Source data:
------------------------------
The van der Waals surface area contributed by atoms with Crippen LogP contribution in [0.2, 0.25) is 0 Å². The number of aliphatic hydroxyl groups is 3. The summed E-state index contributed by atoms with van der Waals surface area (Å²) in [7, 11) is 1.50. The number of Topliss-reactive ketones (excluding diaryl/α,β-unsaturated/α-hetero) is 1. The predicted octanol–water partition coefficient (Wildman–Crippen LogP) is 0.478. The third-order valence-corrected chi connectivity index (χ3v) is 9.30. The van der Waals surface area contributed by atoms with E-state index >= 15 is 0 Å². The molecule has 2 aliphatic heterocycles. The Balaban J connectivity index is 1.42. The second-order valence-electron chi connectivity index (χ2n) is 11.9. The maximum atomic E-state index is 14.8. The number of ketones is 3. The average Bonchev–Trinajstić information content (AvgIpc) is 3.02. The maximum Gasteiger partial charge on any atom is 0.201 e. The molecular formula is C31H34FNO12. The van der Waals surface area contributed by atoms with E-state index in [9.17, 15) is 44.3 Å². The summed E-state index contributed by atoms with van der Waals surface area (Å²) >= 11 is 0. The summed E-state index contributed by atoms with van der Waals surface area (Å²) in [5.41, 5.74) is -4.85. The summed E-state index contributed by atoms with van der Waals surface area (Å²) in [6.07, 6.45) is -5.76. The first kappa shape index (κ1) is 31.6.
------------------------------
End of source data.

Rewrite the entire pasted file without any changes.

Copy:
The van der Waals surface area contributed by atoms with Crippen LogP contribution in [0.2, 0.25) is 0 Å². The number of aliphatic hydroxyl groups is 3. The summed E-state index contributed by atoms with van der Waals surface area (Å²) in [7, 11) is 1.50. The number of Topliss-reactive ketones (excluding diaryl/α,β-unsaturated/α-hetero) is 1. The predicted octanol–water partition coefficient (Wildman–Crippen LogP) is 0.478. The third-order valence-corrected chi connectivity index (χ3v) is 9.30. The van der Waals surface area contributed by atoms with E-state index >= 15 is 0 Å². The molecule has 2 aliphatic heterocycles. The Balaban J connectivity index is 1.42. The second-order valence-electron chi connectivity index (χ2n) is 11.9. The maximum atomic E-state index is 14.8. The number of ketones is 3. The average Bonchev–Trinajstić information content (AvgIpc) is 3.02. The maximum Gasteiger partial charge on any atom is 0.201 e. The molecular formula is C31H34FNO12. The van der Waals surface area contributed by atoms with E-state index in [9.17, 15) is 44.3 Å². The summed E-state index contributed by atoms with van der Waals surface area (Å²) >= 11 is 0. The summed E-state index contributed by atoms with van der Waals surface area (Å²) in [5.41, 5.74) is -4.85. The summed E-state index contributed by atoms with van der Waals surface area (Å²) in [6.07, 6.45) is -5.76. The first kappa shape index (κ1) is 31.6.